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we seem to perceive some analogy between the scenical sufferings which we are here contemplating, and the real agonies of that final completion to which we dare no more than hint a reference. Ford was of the first order of poets. He sought for sublimity, not by parcels, in metaphors or visible images, but directly where she has her full residence in the heart of man; in the actions and sufferings of the greatest minds. There is a grandeur of the soul above mountains, seas, and the elem ats. Even

the poor perverted reason of Giovanni and Annabella, in the play* which stands at the head of the modern collection of the works of this author, we discern traces of that fiery particle, which, in the irregular starting from out the road of beaten action, discovers something of a right line even in obliquity, and shews hints of an improveable greatness in the lowest descents and degradations of our nature.


Alaham, Mustapha.—The two tragedies of Lord Brooke, printed among his poems, might

* 'Tis Pity she is a Whore.

with more propriety have been termed political treatises than plays. Their author has strangely contrived to make passion, character, and interest, of the highest order, subservient to the expression of state dogmas and mysteries. He is nine parts Machiavel and Tacitus, for one part Sophocles or Seneca. In this writer's estimate of the powers of the mind, the understanding must have held a most tyrannical pre-eminence. Whether we look into his plays, or his most passionate love-poems, we shall find all frozen and made rigid with intellect. The finest movements of the human heart, the utmost grandeur of which the soul is capable, are essentially comprised in the actions and speeches of Cælica and Camena. Shakspeare, who seems to have had a peculiar delight in contemplating womanly perfection, 'whom for his many sweet images of female excellence all women are in an especial manner bound to love, has not raised the ideal of the female character higher than Lord Brooke, in these two women, has done. But it requires a study equivalent to the learning of a new language to understand their meaning when they speak. It is indeed hard to hit:

Much like thy riddle, Samson, in one day

Or seven though one should musing sit. It is as if a being of pure intellect should take upon him to express the emotions of our sensitive natures. There would be all knowledge, but sympathetic expressions would be wanting.


The Case is Altered. The passion for wealth has worn out much of its grossness in tract of time. Our ancestors certainly conceived of money as able to confer a distinct gratification in itself, not considered simply as a symbol of wealth. The old poets, when they introduce a miser, make him address his gold as his mistress; as something to be seen, felt, and hugged; as capable of satisfying two of the senses at least. The substitution of a thin, unsatisfying medium in the place of the good old tangible metal, has made avarice quite a Platonic affection in comparison with the seeing, touching, and handling-pleasures of the old Chrysophilites. A bank-note can no more satisfy the touch of a true sensualist in this passion, than Creusa could return her husband's embrace in the shades. See the Cave of Mammon in Spenser; Barabas's contemplation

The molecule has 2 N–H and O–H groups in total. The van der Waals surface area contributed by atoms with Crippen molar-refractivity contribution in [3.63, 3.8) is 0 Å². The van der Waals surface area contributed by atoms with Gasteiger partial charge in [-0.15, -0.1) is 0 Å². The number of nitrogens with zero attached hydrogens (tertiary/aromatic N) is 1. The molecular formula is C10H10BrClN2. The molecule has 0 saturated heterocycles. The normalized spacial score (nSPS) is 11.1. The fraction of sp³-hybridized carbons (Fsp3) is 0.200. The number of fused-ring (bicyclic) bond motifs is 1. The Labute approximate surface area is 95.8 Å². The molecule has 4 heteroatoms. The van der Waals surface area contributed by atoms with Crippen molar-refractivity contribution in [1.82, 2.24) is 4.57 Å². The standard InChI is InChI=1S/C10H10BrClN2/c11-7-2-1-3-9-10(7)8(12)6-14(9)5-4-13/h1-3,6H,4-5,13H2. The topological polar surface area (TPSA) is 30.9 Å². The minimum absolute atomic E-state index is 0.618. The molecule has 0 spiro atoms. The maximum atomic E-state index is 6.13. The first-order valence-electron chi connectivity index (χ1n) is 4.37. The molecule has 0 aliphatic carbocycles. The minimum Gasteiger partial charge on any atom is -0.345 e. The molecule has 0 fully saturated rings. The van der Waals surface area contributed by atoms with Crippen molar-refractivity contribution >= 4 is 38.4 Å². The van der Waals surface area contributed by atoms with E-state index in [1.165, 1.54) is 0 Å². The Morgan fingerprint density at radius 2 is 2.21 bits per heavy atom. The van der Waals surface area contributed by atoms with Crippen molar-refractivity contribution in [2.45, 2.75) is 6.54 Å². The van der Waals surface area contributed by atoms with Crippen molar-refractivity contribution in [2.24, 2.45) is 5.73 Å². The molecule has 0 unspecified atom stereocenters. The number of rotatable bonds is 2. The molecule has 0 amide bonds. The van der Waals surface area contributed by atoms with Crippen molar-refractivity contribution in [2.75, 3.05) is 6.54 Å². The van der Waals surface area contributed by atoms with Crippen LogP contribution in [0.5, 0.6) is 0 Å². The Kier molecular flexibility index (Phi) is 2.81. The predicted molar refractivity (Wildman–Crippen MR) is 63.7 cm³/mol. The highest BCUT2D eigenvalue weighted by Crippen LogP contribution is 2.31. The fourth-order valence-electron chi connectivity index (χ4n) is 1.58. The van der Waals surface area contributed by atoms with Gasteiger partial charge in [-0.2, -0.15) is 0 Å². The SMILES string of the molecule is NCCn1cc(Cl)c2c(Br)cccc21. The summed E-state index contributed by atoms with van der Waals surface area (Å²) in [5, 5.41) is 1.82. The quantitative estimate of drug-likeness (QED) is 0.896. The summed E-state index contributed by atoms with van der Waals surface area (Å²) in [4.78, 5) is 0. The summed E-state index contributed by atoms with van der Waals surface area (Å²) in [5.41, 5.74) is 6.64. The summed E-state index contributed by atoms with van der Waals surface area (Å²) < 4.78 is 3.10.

of his wealth in the Rich Jew of Malta ; Luke's raptures in the City Madam ; the idolatry and absolute gold-worship of the miser Jaques in this early comic production of Ben Jonson's. Above all hear Guzman, in that excellent old translation of the Spanish Rogue, expatiate on the

ruddy cheeks of your golden ruddocks, your Spanish pistolets, your plump and full-faced Portuguese, and your clear-skinned pieces of eight of Castile,” which he and his fellows the beggars kept secret to themselves, and did privately enjoy in a plentiful manner. « For to have them, to pay

them away, is not to enjoy them; to enjoy them, is to have them lying by us; having no other need of them than to use them for the elearing of the eye-sight, and the comforting of

These we did carry about with us, sewing them in some patches of our doublets near unto the heart, and as close to the skin as we could handsomely quilt them in, holding them to be restorative.”

Poetaster.-This Roman play seems written to confute those enemies of Ben in his own days and ours, who have said that he made a pedantical use of his learning. He has here revived the whole Court of Augustus, by a learned spell.

our senses.

Tragedy, &c. &c.-Webster has happily characterised the “ full and heightened style” of Chapman, who, of all the English play-writers, perhaps approaches nearest to Shakspeare in the descriptive and didactic, in passages which are less purely dramatic. He could not go out of himself, as Shakspeare could shift at pleasure, to inform and animate other existences, but in himself he had an eye to perceive and a soul to embrace all forms and modes of being. He would have made a great epic poet, if indeed he has not abundantly shewn himself to be one; for his Homer is not so properly a translation as the stories of Achilles and Ulysses re-written. The earnestness and passion which he has put into every part of these poems, would be incredible to a reader of mere modern translations. His almost Greek zeal for the glory of his heroes can only be paralleled by that fierce spirit of Hebrew bigotry, with which Milton, as if personating one of the zealots of the old law, clothed himself when he sat down to paint the acts of Samson against the 'uncircumcised. The great obstacle to Chapman's translations being read, is their 'unconquerable quaintness. He pours out in the same breath the most just and

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